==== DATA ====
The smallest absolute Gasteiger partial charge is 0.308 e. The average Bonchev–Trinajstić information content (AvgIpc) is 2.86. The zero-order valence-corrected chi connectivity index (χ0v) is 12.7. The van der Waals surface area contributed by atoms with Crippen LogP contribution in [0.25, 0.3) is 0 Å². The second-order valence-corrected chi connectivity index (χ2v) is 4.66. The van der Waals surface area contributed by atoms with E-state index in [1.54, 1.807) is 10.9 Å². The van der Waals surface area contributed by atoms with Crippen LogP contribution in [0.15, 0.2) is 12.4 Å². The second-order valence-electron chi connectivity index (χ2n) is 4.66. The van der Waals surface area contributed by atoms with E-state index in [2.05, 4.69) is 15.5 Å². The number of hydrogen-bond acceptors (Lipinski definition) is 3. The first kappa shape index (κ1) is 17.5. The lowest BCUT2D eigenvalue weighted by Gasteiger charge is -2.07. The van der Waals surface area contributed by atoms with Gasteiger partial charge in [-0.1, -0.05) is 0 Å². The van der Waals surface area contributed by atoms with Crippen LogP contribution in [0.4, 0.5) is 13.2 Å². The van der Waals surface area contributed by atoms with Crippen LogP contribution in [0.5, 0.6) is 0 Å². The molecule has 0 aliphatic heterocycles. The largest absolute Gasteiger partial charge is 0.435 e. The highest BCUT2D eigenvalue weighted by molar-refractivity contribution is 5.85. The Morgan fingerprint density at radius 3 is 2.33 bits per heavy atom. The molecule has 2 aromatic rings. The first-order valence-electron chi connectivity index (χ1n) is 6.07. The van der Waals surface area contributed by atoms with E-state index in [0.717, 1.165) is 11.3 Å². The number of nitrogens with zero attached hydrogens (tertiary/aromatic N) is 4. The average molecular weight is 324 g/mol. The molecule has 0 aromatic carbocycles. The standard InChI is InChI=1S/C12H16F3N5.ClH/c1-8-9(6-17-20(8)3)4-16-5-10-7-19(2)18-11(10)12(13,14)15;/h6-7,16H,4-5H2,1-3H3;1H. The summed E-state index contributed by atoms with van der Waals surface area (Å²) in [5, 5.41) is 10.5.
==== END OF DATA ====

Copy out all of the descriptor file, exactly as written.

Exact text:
The smallest absolute Gasteiger partial charge is 0.308 e. The average Bonchev–Trinajstić information content (AvgIpc) is 2.86. The zero-order valence-corrected chi connectivity index (χ0v) is 12.7. The van der Waals surface area contributed by atoms with Crippen LogP contribution in [0.25, 0.3) is 0 Å². The second-order valence-corrected chi connectivity index (χ2v) is 4.66. The van der Waals surface area contributed by atoms with E-state index in [1.54, 1.807) is 10.9 Å². The van der Waals surface area contributed by atoms with Crippen LogP contribution in [0.15, 0.2) is 12.4 Å². The second-order valence-electron chi connectivity index (χ2n) is 4.66. The van der Waals surface area contributed by atoms with E-state index in [2.05, 4.69) is 15.5 Å². The number of hydrogen-bond acceptors (Lipinski definition) is 3. The first kappa shape index (κ1) is 17.5. The lowest BCUT2D eigenvalue weighted by Gasteiger charge is -2.07. The van der Waals surface area contributed by atoms with Gasteiger partial charge in [-0.1, -0.05) is 0 Å². The van der Waals surface area contributed by atoms with Crippen LogP contribution in [0.4, 0.5) is 13.2 Å². The van der Waals surface area contributed by atoms with Crippen LogP contribution in [0.5, 0.6) is 0 Å². The molecule has 0 aliphatic heterocycles. The largest absolute Gasteiger partial charge is 0.435 e. The highest BCUT2D eigenvalue weighted by molar-refractivity contribution is 5.85. The Morgan fingerprint density at radius 3 is 2.33 bits per heavy atom. The molecule has 2 aromatic rings. The first-order valence-electron chi connectivity index (χ1n) is 6.07. The van der Waals surface area contributed by atoms with E-state index in [0.717, 1.165) is 11.3 Å². The number of nitrogens with zero attached hydrogens (tertiary/aromatic N) is 4. The average molecular weight is 324 g/mol. The molecule has 0 aromatic carbocycles. The standard InChI is InChI=1S/C12H16F3N5.ClH/c1-8-9(6-17-20(8)3)4-16-5-10-7-19(2)18-11(10)12(13,14)15;/h6-7,16H,4-5H2,1-3H3;1H. The summed E-state index contributed by atoms with van der Waals surface area (Å²) in [5, 5.41) is 10.5.